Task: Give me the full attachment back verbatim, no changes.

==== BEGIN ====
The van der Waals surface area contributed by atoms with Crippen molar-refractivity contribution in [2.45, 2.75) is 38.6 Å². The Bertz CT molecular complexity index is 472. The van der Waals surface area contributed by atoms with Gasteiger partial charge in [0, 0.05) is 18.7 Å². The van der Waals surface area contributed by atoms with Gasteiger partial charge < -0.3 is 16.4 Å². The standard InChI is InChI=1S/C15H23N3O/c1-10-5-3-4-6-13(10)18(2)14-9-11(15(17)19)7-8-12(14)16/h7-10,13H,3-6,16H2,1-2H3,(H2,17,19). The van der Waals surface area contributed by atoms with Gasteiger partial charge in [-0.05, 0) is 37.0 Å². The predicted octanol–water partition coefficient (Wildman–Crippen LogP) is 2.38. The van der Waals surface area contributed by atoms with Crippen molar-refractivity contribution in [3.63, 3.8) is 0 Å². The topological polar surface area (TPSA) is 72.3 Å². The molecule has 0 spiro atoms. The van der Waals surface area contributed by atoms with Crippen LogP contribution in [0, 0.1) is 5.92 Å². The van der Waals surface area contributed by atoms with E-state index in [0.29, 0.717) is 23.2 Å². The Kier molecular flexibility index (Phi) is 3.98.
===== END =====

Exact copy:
The van der Waals surface area contributed by atoms with Crippen molar-refractivity contribution in [2.45, 2.75) is 38.6 Å². The Bertz CT molecular complexity index is 472. The van der Waals surface area contributed by atoms with Gasteiger partial charge in [0, 0.05) is 18.7 Å². The van der Waals surface area contributed by atoms with Gasteiger partial charge < -0.3 is 16.4 Å². The standard InChI is InChI=1S/C15H23N3O/c1-10-5-3-4-6-13(10)18(2)14-9-11(15(17)19)7-8-12(14)16/h7-10,13H,3-6,16H2,1-2H3,(H2,17,19). The van der Waals surface area contributed by atoms with Gasteiger partial charge in [-0.05, 0) is 37.0 Å². The predicted octanol–water partition coefficient (Wildman–Crippen LogP) is 2.38. The van der Waals surface area contributed by atoms with Crippen molar-refractivity contribution in [3.63, 3.8) is 0 Å². The topological polar surface area (TPSA) is 72.3 Å². The molecule has 0 spiro atoms. The van der Waals surface area contributed by atoms with Crippen LogP contribution in [0, 0.1) is 5.92 Å². The van der Waals surface area contributed by atoms with E-state index in [0.29, 0.717) is 23.2 Å². The Kier molecular flexibility index (Phi) is 3.98.